Simon’s Simples: Valerian Tincture

Valerian Tincture

Butterfly on a Fragrant Valerian

In the language of love the gift of Valerian means: ‘merit in disguise’ – and this is certainly a wild plant with merit. Valerian is a little known but extremely powerful herb that I find indispensable in the kitchen pharmacy. Valerian once had a reputation for its mystic power of disturbing the sexual desires and maidens would carry a small piece about their person in the hope that the smell might attract a lover. Historically, it has been found as an ingredient in love spells and to bring fighting couples back together, even stopping fights between males.

I have had Valerian in the garden for years now and look forward to the smell of the flowers in the Spring which is somewhere between chocolate and something a bit earthy. The roots however smell less pleasant than the flowers – without the chocolate scent. I certainly wouldn’t find myself attracted to the maiden with a piece of the root round her neck – I would probably offer her a bath. There is certainly something a bit ‘musky’ about the aroma of the root of this plant, which intensifies as it dries. This plant was once known as ‘Phu’ for these qualities. Its sale was restricted for some time in the USA due to the use of the root in stink bomb mixtures by New York gangsters.

It is also known as ‘Cat’s Valerian’ because they seem to actually like the smell and will dig-up and play with bits of the roots, often helping the plant to spread. Rats too are attracted by the smell and it was once used by rat catchers, for example it features in the ‘Pied Piper of Hamelin’. Another plant once called ‘All-heal’, Valerian is a useful sedative herb, it is often a component of ‘sleepytime’ teas and the like.

Gerard says the dry root was put into concoctions and “counterpoysons and medicines preservative against the pestilence”. Valerian has been used as a medicinal herb since at least the time of ancient Greece and Rome. Hippocrates described its properties, and Galen later prescribed it as a remedy for insomnia. The Native Americans used it in healing wounds and ulcers, as well as a cough remedy.

The main compounds in Valerian are: valepotriates, valerenic acid and valeronone – which have the sedative effect. Valepotriates bind to benzodiazepine receptor sites in the brain – a mechanism similar to drugs like Valium, although Valerian works quite differently. The herb seems to be more beneficial to the nervous system, and does not cause dependence or tolerance. Gamma-aminobutyric acid is also present, which can have the effect of blocking the transmission of signals in the brain – hence its reputation as an herb to calm over-excitability. Also found are: acetic acid, ascorbic acid, beta-ionone, calcium, caffeic acid, magnesium, manganese and quercitin amongst others.

It is used in herbalism as an hypnotic, anti-spasmodic, hypotensive and carminative. That is to reduce tension and anxiety, hysteria or over-excitability. As anti-spasmodic it aids colic or cramps and helps with pain associated with tension. Unfortunately frequent or prolonged use may lead to the symptoms of poisoning, so it’s best for occasional use only. It should not be used with any medical drugs that have a sedative effect. About 5% of people experience the effects of Valerian as a stimulant, so, as with all herbs new to your system – start with small amounts to find your tolerance levels and unexpected reactions.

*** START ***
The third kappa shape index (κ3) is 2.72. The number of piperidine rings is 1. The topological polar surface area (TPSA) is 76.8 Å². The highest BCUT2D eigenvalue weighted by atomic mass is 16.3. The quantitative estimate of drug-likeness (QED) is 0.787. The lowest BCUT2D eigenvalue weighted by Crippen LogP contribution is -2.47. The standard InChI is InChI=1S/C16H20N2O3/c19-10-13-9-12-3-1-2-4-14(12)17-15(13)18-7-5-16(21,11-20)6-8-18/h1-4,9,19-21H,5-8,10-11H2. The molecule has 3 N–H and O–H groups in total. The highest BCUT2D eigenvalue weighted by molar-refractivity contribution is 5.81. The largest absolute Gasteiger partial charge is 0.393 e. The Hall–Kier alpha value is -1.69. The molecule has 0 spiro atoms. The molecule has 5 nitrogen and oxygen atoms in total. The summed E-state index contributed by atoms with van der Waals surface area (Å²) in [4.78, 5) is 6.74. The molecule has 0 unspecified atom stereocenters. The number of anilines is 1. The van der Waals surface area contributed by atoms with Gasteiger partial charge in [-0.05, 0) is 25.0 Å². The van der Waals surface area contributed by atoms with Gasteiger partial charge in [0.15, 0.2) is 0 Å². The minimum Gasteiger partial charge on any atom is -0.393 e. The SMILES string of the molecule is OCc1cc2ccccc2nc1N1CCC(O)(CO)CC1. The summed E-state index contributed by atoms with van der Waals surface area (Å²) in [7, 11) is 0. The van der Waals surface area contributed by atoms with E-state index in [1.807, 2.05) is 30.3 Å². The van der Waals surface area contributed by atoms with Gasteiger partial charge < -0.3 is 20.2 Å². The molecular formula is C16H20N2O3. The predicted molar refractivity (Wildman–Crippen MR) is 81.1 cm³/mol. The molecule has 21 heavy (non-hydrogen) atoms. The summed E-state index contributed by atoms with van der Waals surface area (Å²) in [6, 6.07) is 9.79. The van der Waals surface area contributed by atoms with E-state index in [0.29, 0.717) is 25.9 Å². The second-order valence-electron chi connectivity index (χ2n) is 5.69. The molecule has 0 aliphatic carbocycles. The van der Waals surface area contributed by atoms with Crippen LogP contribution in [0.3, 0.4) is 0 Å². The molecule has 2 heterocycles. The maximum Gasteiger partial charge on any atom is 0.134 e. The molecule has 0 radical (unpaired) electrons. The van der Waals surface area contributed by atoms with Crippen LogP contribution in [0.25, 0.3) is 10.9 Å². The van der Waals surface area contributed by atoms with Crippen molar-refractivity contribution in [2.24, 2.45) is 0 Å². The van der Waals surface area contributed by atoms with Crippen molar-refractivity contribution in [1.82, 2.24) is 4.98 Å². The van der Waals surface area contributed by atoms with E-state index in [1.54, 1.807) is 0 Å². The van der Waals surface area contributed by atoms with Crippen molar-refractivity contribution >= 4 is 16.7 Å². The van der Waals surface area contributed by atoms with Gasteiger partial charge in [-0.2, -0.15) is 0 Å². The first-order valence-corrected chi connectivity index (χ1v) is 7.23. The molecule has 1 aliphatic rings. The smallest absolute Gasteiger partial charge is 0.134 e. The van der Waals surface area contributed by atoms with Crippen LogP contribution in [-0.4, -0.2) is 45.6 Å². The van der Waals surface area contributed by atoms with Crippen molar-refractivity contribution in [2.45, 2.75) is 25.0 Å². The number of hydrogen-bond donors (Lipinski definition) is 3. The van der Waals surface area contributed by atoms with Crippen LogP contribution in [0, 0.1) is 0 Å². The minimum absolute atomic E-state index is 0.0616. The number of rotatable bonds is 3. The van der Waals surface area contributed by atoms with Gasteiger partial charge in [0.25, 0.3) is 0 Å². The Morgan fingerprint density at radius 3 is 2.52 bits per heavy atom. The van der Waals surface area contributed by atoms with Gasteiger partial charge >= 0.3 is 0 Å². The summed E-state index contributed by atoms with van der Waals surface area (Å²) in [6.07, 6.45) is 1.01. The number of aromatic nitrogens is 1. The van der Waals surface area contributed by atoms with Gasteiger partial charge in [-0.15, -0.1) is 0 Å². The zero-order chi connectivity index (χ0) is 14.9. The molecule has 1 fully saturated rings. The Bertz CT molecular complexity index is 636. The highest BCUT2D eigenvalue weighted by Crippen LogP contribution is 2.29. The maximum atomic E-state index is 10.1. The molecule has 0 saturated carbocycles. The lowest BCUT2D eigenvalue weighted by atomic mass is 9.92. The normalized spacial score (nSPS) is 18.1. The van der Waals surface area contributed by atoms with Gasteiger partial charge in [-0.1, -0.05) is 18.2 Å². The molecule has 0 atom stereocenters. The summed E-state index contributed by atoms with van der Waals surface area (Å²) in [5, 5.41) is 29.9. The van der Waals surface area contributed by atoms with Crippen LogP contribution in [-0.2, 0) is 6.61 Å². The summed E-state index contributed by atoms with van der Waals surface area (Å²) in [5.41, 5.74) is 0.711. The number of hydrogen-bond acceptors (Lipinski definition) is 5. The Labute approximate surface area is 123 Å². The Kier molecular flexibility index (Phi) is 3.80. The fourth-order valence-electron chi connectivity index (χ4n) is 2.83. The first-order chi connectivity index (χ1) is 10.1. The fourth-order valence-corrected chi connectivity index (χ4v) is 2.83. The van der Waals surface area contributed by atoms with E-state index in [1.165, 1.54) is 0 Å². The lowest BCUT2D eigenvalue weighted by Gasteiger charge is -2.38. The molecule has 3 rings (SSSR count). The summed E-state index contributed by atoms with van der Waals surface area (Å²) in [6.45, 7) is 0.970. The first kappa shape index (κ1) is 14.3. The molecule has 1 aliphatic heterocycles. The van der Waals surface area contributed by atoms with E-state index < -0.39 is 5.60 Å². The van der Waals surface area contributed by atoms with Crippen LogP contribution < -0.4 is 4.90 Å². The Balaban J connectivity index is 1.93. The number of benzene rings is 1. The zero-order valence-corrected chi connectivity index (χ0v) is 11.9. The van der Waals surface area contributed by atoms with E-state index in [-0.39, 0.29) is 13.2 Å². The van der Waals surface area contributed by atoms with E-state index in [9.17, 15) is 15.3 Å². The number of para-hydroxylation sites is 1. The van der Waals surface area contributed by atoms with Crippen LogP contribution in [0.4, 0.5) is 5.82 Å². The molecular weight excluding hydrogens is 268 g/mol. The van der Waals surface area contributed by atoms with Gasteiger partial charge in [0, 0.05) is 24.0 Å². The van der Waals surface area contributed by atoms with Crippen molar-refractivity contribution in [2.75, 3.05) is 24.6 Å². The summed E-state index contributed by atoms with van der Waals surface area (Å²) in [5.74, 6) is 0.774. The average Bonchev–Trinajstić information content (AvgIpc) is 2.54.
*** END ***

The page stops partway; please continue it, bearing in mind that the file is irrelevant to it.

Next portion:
I can certainly vouch for its relaxing qualities as someone who gets muscular discomfort in the shoulders and eyestrain from computing. It works for both. Traditionally I purchased it in a vegetable extract form but the product in the shop seems to have been weakened through legislation too much to be of use. I now make my own extract in the form of a tincture.

I’m including this recipe as a protest about the actions of Codex Alimentarius, international ‘guidelines’ which are shifting tinctures and other traditional herbal remedies to the domain of prescription drugs.

Tinctures are easy to make and very effective so I suggest you start making your own, until the authorities make that illegal. Firstly, don’t get confused between Red Shank Valerian, a common seaside plant and Fragrant Valerian, which has the medicinal qualities.

fragrant valerian flower

Valerian leaves emerge in early April, full of spring energy but traditionally Valerian is harvested in August after the flowers have died down. I harvested enough root for two small jars of tincture, shook the soil off and brought it inside. The soil was quite dry which limited the amount of mud sticking to the roots. I used old mustard jars, cleaned sterilised and dried in the sun. I am using vodka as a solvent here, but have used rum also. I suspect brandy would work well with the musky odour of the root, but whatever you use – its not a great taste!

Separate out the roots from the stems and leaves, which can go in the compost bin. Give the roots a good wash in the sink and shake out the roots to lose most of the water. Then chop the roots up and give them a bit of a bruising with a rolling pin.

Then simply put the roots into the jars, just short of the top, then top off with the alcohol. I didn’t have quite enough vodka so added a bit of water also. Seal the jars and leave them somewhere, out of sunlight, so that you can give them an occasional shake every day for about two weeks. You can then macerate the mix or rack off the liquid into a tincture jar.

As with all herbal medicines, don’t overuse a Valerian or other tincture because overuse or prolonged use of this herb can cause the symptoms of poisoning. I take about a teaspoon full mixed with water but you will need to establish your own tolerance levels.